A single myth is a narrative that tells of origins, explains natural or social phenomena, or suggests the destiny of humans through the intention of people and supernatural beings.
A mythology is a group of myths of a particular culture.
Myth making is continuous and still in process today. Usually myth is a product of a society rather than a single author.
The origin of the myths has fascinated and puzzled folklorists, anthropologists, and psychologists.
How, they wonder, can you account for the similarities among these stories that grew out of ancient cultures widely separated from each other?
The Greek myth Cupid and Psyche retold by M. Charlotte Craft is very much like the Norwegian tale told in George Dasent's East o' the Sun and West o' the Moon.
The Chinese ''Cinderella'' story recounted in Ai-Ling Louie's Yeshen is similar to Perrault's French Cinderella except that a fish acts on the poor girl's behalf.
The Cinderella story is found throughout the world, with nearly five hundred variants in Europe alone.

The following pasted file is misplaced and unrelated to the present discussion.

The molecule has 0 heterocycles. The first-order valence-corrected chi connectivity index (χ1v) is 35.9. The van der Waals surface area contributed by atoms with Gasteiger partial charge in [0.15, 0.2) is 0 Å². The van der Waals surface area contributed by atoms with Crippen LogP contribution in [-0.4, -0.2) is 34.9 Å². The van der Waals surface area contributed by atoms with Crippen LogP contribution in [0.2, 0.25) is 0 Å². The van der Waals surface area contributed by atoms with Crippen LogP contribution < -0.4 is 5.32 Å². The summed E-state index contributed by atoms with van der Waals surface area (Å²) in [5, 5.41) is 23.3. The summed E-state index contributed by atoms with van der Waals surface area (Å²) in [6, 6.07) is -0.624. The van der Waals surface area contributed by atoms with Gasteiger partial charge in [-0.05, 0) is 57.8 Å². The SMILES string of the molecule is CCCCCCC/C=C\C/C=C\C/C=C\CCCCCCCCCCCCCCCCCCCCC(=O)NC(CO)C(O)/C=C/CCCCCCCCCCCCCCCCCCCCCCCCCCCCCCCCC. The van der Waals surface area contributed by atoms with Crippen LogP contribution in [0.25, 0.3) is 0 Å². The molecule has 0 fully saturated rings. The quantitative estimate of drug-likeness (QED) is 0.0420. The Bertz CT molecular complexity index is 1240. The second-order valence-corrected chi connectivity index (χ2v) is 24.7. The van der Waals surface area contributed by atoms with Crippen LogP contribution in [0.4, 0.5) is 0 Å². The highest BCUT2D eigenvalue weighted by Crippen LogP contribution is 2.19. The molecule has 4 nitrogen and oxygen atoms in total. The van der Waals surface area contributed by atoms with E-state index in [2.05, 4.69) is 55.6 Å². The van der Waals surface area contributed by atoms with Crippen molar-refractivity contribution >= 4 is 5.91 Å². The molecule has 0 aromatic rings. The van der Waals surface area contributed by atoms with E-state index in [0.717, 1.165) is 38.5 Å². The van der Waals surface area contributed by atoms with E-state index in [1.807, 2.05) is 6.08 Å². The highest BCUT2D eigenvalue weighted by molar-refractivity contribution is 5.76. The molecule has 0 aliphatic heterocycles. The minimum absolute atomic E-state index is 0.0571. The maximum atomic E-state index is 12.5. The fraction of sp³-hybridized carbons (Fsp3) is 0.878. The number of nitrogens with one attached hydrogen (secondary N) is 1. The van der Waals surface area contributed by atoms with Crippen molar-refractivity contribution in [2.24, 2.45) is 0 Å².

In trying to explain the phenomenon, one group of early mythologists proposed the notion of mono-genesis or inheritance from a single culture.
The Grimm brothers, who were among the first nineteenth-century scholars of folklore, theorized that all folklore originated from one prehistoric group called Aryans.
Later identified as Indo-Europeans by modern linguists.
As this group migrated to other countries, the scholars reasoned, they took their folklore with them, such reasoning led scholars tot eh theory of diffusion.
Another approach to folklore involves the theory of poly-genesis, or multiple origins. It has been argued that each story could have been an independent invention growing out of universal human desires and needs.
Early anthropologists viewed myth as the religion of the people derived from rituals that were recounted in drama and narratives. They identified recurrent themes in myths of different cultures.
The Value of Folk Literature for Children
Originally folklore was the literature of the people; stores were told to young and old alike. Families or tribes or the king's court would gather to hear a famous storyteller in much the same way that an entire family today will watch their favorite television program together.
The stories ere relegated to the nursery, often kept alive by resourceful nursemaids, or grandmothers, much to the delight of children.
Children today still enjoy these tales because they are good stories. Born of the oral tradition, these stories usually are short and have fast-moving plots. They frequently are humorous and almost always end happily.
Poetic justice prevails, the good and their moral judgment.